The sales pitch weighs 12 pounds, arriving in a field bag made of beautiful distressed leather that looks well broken-in. Open the bag and there are maps that appear wrinkled and old, a pretend Montana newspaper clipping that looks historic, and four overdesigned books that also have the feel of rich heritage.

It's all intended to persuade you to buy into the Silver Bow Club, a gated ranch community proposed for the banks of Montana's Big Hole River. The price of a club membership, which includes a share in the club's lodges and a homesite, runs $1.75 million or more. So the sales pitch, delivered to prospective buyers around the country, strives to be impressive.

Open the kit and you practically smell the old money. Except it's not old - you're not buying a homesite so much as an instant pedigree and an instant history that supposedly traces back to rugged, aristocratic forebears. You, the mark, are probably a self-made millionaire careerist who does not come from such a background but wishes you had.

The Silver Bow Club History book, titled with faded gilt-embossed lettering, has fake water stains on its pages. It beckons you to "return to the sense of authenticity" that can still be found in rural Montana.

A hinged, iron-oxide-clad ledger-style book creaks when you open it. Illustrated with sepia-toned watercolors, it describes how the club weaves hunting and fishing into the lifestyle. "Between shots, you flop down in your favorite overstuffed chair, the one that faces the old oil painting on the mantle, and nestle in with a glass of port from your cellar locker ... "

And a leather-bound journal offers the day-to-day experiences of an average member - an elaborately constructed male fantasy. The hypothetical Silver Bow Guy recounts his happy days bagging big game and trout, making deals and watching his children grow up during meaningful vacations on the property. He's both folksy and sophisticated, manly yet sensitive. He writes in loopy script: "I flew three guys from the Stevens account out for opening day of ducks ... one of the guys brought some single malt, which was gone way too quick ... it certainly won't hurt my business any."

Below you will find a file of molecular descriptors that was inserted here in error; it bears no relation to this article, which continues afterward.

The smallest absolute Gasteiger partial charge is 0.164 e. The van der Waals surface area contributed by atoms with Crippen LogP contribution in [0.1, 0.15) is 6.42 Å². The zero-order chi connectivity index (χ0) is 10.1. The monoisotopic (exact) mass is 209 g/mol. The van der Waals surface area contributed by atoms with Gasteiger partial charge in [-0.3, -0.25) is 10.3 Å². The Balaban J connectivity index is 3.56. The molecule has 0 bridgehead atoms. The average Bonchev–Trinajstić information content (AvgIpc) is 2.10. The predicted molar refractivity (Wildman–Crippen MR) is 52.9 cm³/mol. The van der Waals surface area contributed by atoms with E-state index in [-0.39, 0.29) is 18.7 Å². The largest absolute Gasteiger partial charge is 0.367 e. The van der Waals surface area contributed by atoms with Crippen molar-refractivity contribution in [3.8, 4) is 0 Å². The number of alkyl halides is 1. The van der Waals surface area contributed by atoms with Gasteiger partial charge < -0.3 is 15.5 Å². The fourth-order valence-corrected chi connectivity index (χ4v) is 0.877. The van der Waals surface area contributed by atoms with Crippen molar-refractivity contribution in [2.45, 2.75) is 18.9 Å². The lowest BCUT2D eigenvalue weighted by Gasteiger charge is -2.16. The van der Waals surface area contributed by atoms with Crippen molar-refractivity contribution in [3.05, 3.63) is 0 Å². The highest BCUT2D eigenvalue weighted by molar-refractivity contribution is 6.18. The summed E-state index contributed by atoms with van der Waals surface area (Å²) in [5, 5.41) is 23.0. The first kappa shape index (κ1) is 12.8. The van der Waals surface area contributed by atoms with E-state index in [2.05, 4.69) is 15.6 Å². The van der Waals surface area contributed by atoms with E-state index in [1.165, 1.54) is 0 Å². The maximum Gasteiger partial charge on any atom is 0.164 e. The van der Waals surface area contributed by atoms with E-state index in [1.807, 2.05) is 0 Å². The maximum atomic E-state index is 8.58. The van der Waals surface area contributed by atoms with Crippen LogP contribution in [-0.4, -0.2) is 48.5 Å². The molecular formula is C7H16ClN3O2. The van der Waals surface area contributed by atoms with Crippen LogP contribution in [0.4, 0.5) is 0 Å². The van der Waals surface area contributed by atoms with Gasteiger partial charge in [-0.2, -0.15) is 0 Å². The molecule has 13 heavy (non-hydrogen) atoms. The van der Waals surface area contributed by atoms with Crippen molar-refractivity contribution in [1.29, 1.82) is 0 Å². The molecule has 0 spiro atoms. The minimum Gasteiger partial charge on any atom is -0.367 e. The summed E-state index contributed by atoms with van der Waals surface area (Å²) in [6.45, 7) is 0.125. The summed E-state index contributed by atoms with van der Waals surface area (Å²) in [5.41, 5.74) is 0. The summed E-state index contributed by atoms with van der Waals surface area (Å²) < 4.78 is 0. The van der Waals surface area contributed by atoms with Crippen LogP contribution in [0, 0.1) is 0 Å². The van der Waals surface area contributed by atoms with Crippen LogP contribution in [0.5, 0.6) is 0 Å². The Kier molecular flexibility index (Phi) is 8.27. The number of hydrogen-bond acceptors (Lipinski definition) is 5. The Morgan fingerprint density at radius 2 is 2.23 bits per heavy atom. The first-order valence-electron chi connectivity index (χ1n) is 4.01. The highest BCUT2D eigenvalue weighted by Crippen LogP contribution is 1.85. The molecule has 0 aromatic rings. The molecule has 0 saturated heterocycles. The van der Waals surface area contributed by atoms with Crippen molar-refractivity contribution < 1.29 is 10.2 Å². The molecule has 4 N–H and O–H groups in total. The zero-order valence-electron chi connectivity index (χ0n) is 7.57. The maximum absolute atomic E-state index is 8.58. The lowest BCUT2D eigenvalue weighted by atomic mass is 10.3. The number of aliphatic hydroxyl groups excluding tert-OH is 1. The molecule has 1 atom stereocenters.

The fictional life gets most emotional for the dying days of Buster the Hunting Dog: "I wanted to get Buster out one more time. The arthritis is looking pretty bad. ... This ranch has been his whole life too. It's where he grew up. I didn't want to upset him, so I never let him see my tears."

For the cost of a membership, you, too, may have a mistily remembered dead dog and the lifestyle of well-aged scotch with a view. You can imagine you are a genuine Montanan, as genuine as your handsomely polished designer leather boots.